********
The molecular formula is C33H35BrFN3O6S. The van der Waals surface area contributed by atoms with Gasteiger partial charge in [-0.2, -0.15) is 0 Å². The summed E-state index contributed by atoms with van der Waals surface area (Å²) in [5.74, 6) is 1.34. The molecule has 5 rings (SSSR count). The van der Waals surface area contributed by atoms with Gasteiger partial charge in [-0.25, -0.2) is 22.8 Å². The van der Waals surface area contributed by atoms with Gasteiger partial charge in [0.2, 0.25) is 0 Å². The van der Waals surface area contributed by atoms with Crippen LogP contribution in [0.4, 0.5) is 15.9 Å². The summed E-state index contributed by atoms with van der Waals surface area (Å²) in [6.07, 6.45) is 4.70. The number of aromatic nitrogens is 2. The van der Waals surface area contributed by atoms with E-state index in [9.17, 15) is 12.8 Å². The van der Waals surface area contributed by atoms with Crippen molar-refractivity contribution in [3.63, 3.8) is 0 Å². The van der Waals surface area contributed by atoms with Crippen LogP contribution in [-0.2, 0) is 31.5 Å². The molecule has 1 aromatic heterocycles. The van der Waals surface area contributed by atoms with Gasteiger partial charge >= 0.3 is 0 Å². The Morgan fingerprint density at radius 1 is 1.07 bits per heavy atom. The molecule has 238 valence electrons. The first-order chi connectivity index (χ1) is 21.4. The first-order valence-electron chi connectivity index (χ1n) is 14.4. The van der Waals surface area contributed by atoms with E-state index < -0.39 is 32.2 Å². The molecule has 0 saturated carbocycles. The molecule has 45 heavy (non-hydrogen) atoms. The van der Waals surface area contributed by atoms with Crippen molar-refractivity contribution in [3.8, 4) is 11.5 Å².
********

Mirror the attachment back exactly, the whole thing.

The molecular formula is C33H35BrFN3O6S. The van der Waals surface area contributed by atoms with Gasteiger partial charge in [-0.2, -0.15) is 0 Å². The summed E-state index contributed by atoms with van der Waals surface area (Å²) in [5.74, 6) is 1.34. The molecule has 5 rings (SSSR count). The van der Waals surface area contributed by atoms with Gasteiger partial charge in [-0.25, -0.2) is 22.8 Å². The van der Waals surface area contributed by atoms with Gasteiger partial charge in [0.2, 0.25) is 0 Å². The van der Waals surface area contributed by atoms with Crippen LogP contribution in [0.4, 0.5) is 15.9 Å². The summed E-state index contributed by atoms with van der Waals surface area (Å²) in [6.07, 6.45) is 4.70. The number of aromatic nitrogens is 2. The van der Waals surface area contributed by atoms with E-state index in [9.17, 15) is 12.8 Å². The van der Waals surface area contributed by atoms with Crippen molar-refractivity contribution in [3.63, 3.8) is 0 Å². The van der Waals surface area contributed by atoms with Crippen LogP contribution in [-0.2, 0) is 31.5 Å². The molecule has 1 aromatic heterocycles. The van der Waals surface area contributed by atoms with Gasteiger partial charge >= 0.3 is 0 Å². The Morgan fingerprint density at radius 1 is 1.07 bits per heavy atom. The molecule has 238 valence electrons. The first-order chi connectivity index (χ1) is 21.4. The first-order valence-electron chi connectivity index (χ1n) is 14.4. The van der Waals surface area contributed by atoms with E-state index < -0.39 is 32.2 Å². The molecule has 0 saturated carbocycles. The molecule has 45 heavy (non-hydrogen) atoms. The van der Waals surface area contributed by atoms with Crippen molar-refractivity contribution in [3.8, 4) is 11.5 Å².